We were awakened at 5:30 to have breakfast by 6:00. The coffee is always good here. Breakfast was the usual fare with super cooked eggs, meaning overly done, and pineapple. We were introduced to the staff, then boarded the trucks and vans for the school. We went by the elementary school first and realized how much work needed to be done and left off a few people, then our group, Richard, Debra and I, went on over to the middle schools to take a look at the computers. We met the computer teacher there agin and she was happy to see us. Her name is Milady. Language continued to be an issue, as none of us speak Spanish and she speaks no English. She was having trouble with 4 computers in the lab, so Richard went to work on those, while I tried to work with her to see what part of the wish list we had made last year had been taken care of and which part needed work. We could not understand each other, so I went out to get Andy Sewell, who speaks some pretty good Spanish, to come in to translate. He was a blessing. Although not perfectly fluent, he was able to understand and communicate what we needed. We found one computer that needed to be replaced and got enough information to decide that we needed Blake McBurney to pick up a couple of things on his way in. We have since given the list to Laurie WIlling of HOI, so she can communicate to the computer store and Blake’s driver what is needed. We found that the teacher was having to split several of her classes into two 30 minute sessions, rather than a full one hour because there weren’t enough computers. We then went over to the computers in the library and found that they were being taken care of, with the exception of updating. We reconfigured the computers to automatically update at 9:00 each morning, since they were turning off the computers at night. We found some bad speakers, which we will try to replace before we leave. We left the computers updating, when we left to come back for lunch. Lunch was the usual salad, rice, tortillas and beef (I think).
We will go back this afternoon and see how the computers are running after the updates. We will also download some anti-virus software because they are constantly getting infected.
We went back to the school after siesta and could not get the internet up. We realized that some computers had Windows 7 on them and some had Windows XP. We’re not really sure why. We finally decided that the reason we couldn’t get the internet up was because we may have used up all the bandwidth for the updates. We guessed correctly. Apparently, they can only get 250 MB per day, so we used it all up. Our understanding is that if you go over in one day, then it is shut down the next day. It is a possibility that they will have no internet tomorrow. Oh well. We did manage to get our list to the right people, so it is our understanding that the replacement computer, the good speakers and the headsets for the little children will be here tonight.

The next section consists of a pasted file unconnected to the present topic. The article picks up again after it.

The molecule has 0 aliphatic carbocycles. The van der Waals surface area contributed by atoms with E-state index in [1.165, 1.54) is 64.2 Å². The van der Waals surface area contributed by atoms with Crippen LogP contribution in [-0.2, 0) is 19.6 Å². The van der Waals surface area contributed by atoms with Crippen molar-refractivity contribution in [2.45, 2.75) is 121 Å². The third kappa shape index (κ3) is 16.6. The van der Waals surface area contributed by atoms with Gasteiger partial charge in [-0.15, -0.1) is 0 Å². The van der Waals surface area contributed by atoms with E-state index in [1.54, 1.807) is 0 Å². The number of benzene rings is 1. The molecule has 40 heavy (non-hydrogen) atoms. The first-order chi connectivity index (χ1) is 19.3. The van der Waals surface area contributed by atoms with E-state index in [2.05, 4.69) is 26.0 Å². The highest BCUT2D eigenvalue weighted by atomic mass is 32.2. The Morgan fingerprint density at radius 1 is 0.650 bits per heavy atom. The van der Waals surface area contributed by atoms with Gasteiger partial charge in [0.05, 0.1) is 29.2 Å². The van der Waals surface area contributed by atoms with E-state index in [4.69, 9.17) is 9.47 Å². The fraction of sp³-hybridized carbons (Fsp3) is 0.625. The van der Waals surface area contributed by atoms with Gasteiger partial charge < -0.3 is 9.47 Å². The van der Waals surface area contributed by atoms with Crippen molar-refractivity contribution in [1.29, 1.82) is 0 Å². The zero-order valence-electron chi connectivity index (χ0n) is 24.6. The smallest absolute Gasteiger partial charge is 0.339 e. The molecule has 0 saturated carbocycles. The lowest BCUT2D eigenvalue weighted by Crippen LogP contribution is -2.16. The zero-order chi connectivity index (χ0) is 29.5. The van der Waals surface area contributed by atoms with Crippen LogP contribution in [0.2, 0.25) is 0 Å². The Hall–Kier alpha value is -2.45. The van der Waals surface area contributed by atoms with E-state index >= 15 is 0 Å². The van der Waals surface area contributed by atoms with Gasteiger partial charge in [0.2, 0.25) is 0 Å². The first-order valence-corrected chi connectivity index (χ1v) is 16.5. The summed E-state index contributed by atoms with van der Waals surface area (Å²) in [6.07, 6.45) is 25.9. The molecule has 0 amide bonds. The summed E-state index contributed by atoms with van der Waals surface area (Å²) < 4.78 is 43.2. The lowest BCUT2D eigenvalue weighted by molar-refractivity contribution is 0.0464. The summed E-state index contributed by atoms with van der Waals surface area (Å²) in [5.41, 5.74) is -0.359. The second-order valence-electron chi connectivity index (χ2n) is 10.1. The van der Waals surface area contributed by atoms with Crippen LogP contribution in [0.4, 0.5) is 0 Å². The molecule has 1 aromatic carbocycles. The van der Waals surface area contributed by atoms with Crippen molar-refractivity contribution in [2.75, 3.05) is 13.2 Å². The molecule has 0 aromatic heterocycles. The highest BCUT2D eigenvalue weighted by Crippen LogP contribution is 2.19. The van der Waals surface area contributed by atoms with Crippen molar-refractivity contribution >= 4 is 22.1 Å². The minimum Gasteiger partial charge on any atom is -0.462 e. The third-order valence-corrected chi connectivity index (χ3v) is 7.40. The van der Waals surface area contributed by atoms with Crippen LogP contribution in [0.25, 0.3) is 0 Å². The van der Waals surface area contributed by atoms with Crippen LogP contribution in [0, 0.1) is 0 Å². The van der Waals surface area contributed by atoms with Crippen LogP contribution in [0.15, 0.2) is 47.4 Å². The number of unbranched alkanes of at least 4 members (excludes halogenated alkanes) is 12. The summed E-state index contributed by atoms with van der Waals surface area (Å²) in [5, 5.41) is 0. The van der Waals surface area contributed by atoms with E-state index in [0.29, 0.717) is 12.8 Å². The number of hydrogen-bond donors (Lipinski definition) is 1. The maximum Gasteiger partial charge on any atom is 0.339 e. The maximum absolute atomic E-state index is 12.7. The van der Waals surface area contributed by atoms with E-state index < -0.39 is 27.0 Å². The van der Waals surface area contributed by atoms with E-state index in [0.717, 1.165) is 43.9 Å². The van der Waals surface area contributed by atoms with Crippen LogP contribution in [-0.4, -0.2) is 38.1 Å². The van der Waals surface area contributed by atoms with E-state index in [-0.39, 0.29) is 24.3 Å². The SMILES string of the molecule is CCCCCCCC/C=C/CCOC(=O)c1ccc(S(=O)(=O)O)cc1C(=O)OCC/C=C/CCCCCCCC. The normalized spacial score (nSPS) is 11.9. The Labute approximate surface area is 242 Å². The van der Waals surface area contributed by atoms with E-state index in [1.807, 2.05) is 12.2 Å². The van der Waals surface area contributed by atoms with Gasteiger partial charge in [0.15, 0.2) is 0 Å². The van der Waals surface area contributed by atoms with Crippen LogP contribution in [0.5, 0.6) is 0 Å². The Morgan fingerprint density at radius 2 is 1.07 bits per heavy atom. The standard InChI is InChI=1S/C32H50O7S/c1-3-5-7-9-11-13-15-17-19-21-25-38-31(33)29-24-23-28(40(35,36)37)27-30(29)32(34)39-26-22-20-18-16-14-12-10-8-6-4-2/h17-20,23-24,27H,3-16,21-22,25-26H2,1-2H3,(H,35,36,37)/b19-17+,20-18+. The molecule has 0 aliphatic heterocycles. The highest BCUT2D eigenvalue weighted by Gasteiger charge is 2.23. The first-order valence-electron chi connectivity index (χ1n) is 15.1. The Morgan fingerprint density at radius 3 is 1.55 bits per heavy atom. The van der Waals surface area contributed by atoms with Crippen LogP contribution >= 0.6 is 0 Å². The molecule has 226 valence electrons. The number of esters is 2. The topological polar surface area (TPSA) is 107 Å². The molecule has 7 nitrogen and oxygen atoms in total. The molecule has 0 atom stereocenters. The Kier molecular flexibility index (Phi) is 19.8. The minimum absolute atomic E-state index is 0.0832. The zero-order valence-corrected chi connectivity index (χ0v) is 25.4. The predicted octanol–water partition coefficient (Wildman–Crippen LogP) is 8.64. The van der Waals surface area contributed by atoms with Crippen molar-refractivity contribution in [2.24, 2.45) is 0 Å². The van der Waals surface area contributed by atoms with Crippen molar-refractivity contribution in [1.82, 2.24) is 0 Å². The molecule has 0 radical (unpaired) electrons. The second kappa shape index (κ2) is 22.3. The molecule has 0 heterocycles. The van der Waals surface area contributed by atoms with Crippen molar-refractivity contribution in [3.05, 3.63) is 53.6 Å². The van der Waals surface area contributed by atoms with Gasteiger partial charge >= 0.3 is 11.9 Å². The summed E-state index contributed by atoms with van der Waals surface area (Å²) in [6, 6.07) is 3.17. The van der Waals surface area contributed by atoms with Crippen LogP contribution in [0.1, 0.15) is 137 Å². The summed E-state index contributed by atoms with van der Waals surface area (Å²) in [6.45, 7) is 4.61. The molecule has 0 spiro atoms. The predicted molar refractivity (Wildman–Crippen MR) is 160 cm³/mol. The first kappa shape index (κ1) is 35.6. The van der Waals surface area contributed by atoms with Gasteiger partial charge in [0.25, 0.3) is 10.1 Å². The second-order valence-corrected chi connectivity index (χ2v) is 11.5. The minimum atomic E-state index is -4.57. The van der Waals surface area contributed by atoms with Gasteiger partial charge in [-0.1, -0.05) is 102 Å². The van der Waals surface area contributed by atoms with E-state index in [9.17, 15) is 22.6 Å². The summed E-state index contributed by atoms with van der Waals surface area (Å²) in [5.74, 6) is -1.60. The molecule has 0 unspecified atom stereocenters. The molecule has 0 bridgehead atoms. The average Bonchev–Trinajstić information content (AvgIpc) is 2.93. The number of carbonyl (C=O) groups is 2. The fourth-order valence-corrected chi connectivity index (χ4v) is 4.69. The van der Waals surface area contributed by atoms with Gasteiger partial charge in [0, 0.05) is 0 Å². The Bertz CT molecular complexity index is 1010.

Richard, Debra and I decided to look in on the sewing class. Kristin Dean was speaking in Spanish to the adults that came to her class in the afternoon. Let me explain. The children only go to school for 1/2 the day. It is honestly too hot in the afternoons for them to be in the classrooms. We were roasting in the library. They were going to be making blouses that afternoon. That morning they were teaching the children to sew, boys included. The students were making little dresses for the younger children. The boys were making dresses for their little sisters. They would also be learning to make pants for the school uniforms. Everyone was impressed that the boys wanted to learn to sew and were so good at it.
The 3 of us continued on to the elementary school to help with the digging. When we arrived, we were thrilled to see how much earth everyone had moved. There were an amazing number of people working and they were happy to see some fresh meat added to the group. The Dean boys were working hard with the pick ax and the Dean women were taking wheel barrow loads of dirt to dump in the road to build it up, I guess. I hope it doesn’t wash away with the first rain. So we all pitched in. I picked up a pick ax and was surprised at how hard the dirt was. I am sure it had never been moved before. I dug for awhile, but it was obvious that we needed more muscle behind it. I did swing several different times, but really did best using the shovel to load dirt into the wheel barrows, giving the pick ax people a breather while we shoveled. It was really amazing how people just automatically pitched in and did what was needed. When a wheel barrow was full, there was always someone to take it out to the road and then someone was waiting to bring another wheel barrow to be filled up. It was hard work, but also, we accomplished something.
We came back to the ranch about 4:00, took showers, rested for awhile, then had dinner. They had juice in the pitchers, so being the adventurous eater that I am, I tried it. Not many would. They told us it was gourd juice and, honestly, I thought it tasted like a gourd smells. At first it was shocking, but after you got used to it, it wasn’t bad at all!
We always discuss what we did during the day, each of us giving reports on the various projects. Then the new arrivals for the year introduced themselves and made comments on the entire experience. It was uplifting. But now………it’s off to bed. I’ve decided 9:00 is my new bedtime. Adios, mi amigos. Hasta mañana.